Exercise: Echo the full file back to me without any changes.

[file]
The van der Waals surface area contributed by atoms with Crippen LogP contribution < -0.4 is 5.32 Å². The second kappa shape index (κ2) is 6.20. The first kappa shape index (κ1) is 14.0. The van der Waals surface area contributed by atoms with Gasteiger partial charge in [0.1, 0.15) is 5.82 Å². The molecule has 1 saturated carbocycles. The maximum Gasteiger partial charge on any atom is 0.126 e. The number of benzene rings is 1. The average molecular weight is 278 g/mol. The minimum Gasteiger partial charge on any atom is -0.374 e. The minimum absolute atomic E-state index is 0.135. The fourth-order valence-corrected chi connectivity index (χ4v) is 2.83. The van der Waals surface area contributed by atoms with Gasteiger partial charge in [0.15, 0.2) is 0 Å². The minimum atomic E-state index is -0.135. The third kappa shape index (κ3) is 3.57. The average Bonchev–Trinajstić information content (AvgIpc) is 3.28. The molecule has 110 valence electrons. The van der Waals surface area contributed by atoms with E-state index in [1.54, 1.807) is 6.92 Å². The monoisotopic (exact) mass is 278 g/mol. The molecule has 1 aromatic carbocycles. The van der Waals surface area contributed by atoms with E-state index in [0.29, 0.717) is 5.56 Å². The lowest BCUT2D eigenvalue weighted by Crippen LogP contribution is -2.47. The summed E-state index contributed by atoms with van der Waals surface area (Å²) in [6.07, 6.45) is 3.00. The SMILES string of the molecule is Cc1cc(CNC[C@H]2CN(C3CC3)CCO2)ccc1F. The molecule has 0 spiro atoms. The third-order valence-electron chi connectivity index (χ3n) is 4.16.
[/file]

The van der Waals surface area contributed by atoms with Crippen LogP contribution < -0.4 is 5.32 Å². The second kappa shape index (κ2) is 6.20. The first kappa shape index (κ1) is 14.0. The van der Waals surface area contributed by atoms with Gasteiger partial charge in [0.1, 0.15) is 5.82 Å². The molecule has 1 saturated carbocycles. The maximum Gasteiger partial charge on any atom is 0.126 e. The number of benzene rings is 1. The average molecular weight is 278 g/mol. The minimum Gasteiger partial charge on any atom is -0.374 e. The minimum absolute atomic E-state index is 0.135. The fourth-order valence-corrected chi connectivity index (χ4v) is 2.83. The van der Waals surface area contributed by atoms with Gasteiger partial charge in [0.15, 0.2) is 0 Å². The minimum atomic E-state index is -0.135. The third kappa shape index (κ3) is 3.57. The average Bonchev–Trinajstić information content (AvgIpc) is 3.28. The molecule has 110 valence electrons. The van der Waals surface area contributed by atoms with E-state index in [1.54, 1.807) is 6.92 Å². The monoisotopic (exact) mass is 278 g/mol. The molecule has 1 aromatic carbocycles. The van der Waals surface area contributed by atoms with E-state index in [0.29, 0.717) is 5.56 Å². The lowest BCUT2D eigenvalue weighted by Crippen LogP contribution is -2.47. The summed E-state index contributed by atoms with van der Waals surface area (Å²) in [6.07, 6.45) is 3.00. The SMILES string of the molecule is Cc1cc(CNC[C@H]2CN(C3CC3)CCO2)ccc1F. The molecule has 0 spiro atoms. The third-order valence-electron chi connectivity index (χ3n) is 4.16.